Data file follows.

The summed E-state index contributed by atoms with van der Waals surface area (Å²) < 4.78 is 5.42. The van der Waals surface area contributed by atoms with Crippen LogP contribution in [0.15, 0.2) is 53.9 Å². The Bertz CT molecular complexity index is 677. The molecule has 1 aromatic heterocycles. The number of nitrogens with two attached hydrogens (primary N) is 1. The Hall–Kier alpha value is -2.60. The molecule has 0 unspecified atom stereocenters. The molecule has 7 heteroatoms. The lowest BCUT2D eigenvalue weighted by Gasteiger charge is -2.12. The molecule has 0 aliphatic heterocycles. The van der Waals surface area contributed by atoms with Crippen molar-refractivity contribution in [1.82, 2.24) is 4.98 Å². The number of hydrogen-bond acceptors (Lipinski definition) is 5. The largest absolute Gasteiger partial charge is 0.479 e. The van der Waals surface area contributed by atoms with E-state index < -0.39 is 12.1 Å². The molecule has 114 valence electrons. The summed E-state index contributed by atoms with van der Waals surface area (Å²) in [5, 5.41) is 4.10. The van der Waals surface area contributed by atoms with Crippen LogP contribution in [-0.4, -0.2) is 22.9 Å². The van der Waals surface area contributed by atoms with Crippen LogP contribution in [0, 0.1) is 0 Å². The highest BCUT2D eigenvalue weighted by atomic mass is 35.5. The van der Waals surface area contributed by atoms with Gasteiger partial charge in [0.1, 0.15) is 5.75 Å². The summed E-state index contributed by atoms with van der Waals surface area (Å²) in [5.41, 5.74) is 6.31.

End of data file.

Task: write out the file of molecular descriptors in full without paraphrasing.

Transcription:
The summed E-state index contributed by atoms with van der Waals surface area (Å²) < 4.78 is 5.42. The van der Waals surface area contributed by atoms with Crippen LogP contribution in [0.15, 0.2) is 53.9 Å². The Bertz CT molecular complexity index is 677. The molecule has 1 aromatic heterocycles. The number of nitrogens with two attached hydrogens (primary N) is 1. The Hall–Kier alpha value is -2.60. The molecule has 0 unspecified atom stereocenters. The molecule has 7 heteroatoms. The lowest BCUT2D eigenvalue weighted by Gasteiger charge is -2.12. The molecule has 0 aliphatic heterocycles. The van der Waals surface area contributed by atoms with Crippen molar-refractivity contribution in [1.82, 2.24) is 4.98 Å². The number of hydrogen-bond acceptors (Lipinski definition) is 5. The largest absolute Gasteiger partial charge is 0.479 e. The van der Waals surface area contributed by atoms with E-state index < -0.39 is 12.1 Å². The molecule has 114 valence electrons. The summed E-state index contributed by atoms with van der Waals surface area (Å²) in [5, 5.41) is 4.10. The van der Waals surface area contributed by atoms with Crippen LogP contribution in [-0.4, -0.2) is 22.9 Å². The van der Waals surface area contributed by atoms with Crippen LogP contribution in [0, 0.1) is 0 Å². The highest BCUT2D eigenvalue weighted by atomic mass is 35.5. The van der Waals surface area contributed by atoms with Gasteiger partial charge in [0.1, 0.15) is 5.75 Å². The summed E-state index contributed by atoms with van der Waals surface area (Å²) in [5.41, 5.74) is 6.31.